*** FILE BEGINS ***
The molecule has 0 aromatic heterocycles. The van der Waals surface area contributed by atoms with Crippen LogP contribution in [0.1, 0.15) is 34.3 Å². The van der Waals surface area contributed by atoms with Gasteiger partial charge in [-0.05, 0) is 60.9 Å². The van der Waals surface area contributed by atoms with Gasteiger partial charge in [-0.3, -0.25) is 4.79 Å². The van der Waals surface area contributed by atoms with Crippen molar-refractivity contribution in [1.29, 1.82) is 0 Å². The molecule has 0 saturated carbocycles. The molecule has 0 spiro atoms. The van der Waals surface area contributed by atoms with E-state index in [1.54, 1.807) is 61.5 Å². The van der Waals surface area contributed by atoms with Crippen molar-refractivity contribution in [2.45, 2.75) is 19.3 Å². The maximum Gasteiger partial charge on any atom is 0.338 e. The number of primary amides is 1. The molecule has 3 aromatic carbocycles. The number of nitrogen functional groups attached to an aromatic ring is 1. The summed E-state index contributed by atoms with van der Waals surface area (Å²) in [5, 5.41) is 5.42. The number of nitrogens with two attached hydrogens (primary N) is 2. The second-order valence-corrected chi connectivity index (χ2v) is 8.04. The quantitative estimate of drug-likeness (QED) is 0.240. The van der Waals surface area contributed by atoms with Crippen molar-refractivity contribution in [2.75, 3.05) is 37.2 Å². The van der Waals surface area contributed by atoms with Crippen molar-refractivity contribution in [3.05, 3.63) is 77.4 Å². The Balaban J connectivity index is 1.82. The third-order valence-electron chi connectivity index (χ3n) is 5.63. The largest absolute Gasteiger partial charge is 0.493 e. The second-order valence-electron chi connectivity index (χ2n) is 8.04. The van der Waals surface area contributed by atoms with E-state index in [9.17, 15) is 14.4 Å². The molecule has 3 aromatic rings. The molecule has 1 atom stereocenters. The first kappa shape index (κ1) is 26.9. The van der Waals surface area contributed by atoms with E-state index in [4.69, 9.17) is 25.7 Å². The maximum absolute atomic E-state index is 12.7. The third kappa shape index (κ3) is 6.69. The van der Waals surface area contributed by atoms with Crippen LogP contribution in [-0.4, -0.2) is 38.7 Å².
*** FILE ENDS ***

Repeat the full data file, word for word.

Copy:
The molecule has 0 aromatic heterocycles. The van der Waals surface area contributed by atoms with Crippen LogP contribution in [0.1, 0.15) is 34.3 Å². The van der Waals surface area contributed by atoms with Gasteiger partial charge in [-0.05, 0) is 60.9 Å². The van der Waals surface area contributed by atoms with Gasteiger partial charge in [-0.3, -0.25) is 4.79 Å². The van der Waals surface area contributed by atoms with Crippen molar-refractivity contribution in [1.29, 1.82) is 0 Å². The molecule has 0 saturated carbocycles. The molecule has 0 spiro atoms. The van der Waals surface area contributed by atoms with E-state index in [1.54, 1.807) is 61.5 Å². The van der Waals surface area contributed by atoms with Crippen molar-refractivity contribution in [2.45, 2.75) is 19.3 Å². The maximum Gasteiger partial charge on any atom is 0.338 e. The number of primary amides is 1. The molecule has 3 aromatic carbocycles. The number of nitrogen functional groups attached to an aromatic ring is 1. The summed E-state index contributed by atoms with van der Waals surface area (Å²) in [5, 5.41) is 5.42. The number of nitrogens with two attached hydrogens (primary N) is 2. The second-order valence-corrected chi connectivity index (χ2v) is 8.04. The quantitative estimate of drug-likeness (QED) is 0.240. The van der Waals surface area contributed by atoms with Crippen molar-refractivity contribution in [2.75, 3.05) is 37.2 Å². The van der Waals surface area contributed by atoms with Crippen molar-refractivity contribution in [3.05, 3.63) is 77.4 Å². The Balaban J connectivity index is 1.82. The third-order valence-electron chi connectivity index (χ3n) is 5.63. The largest absolute Gasteiger partial charge is 0.493 e. The second-order valence-electron chi connectivity index (χ2n) is 8.04. The van der Waals surface area contributed by atoms with E-state index in [9.17, 15) is 14.4 Å². The molecule has 3 aromatic rings. The molecule has 1 atom stereocenters. The first kappa shape index (κ1) is 26.9. The van der Waals surface area contributed by atoms with E-state index in [4.69, 9.17) is 25.7 Å². The maximum absolute atomic E-state index is 12.7. The third kappa shape index (κ3) is 6.69. The van der Waals surface area contributed by atoms with Crippen LogP contribution in [-0.4, -0.2) is 38.7 Å².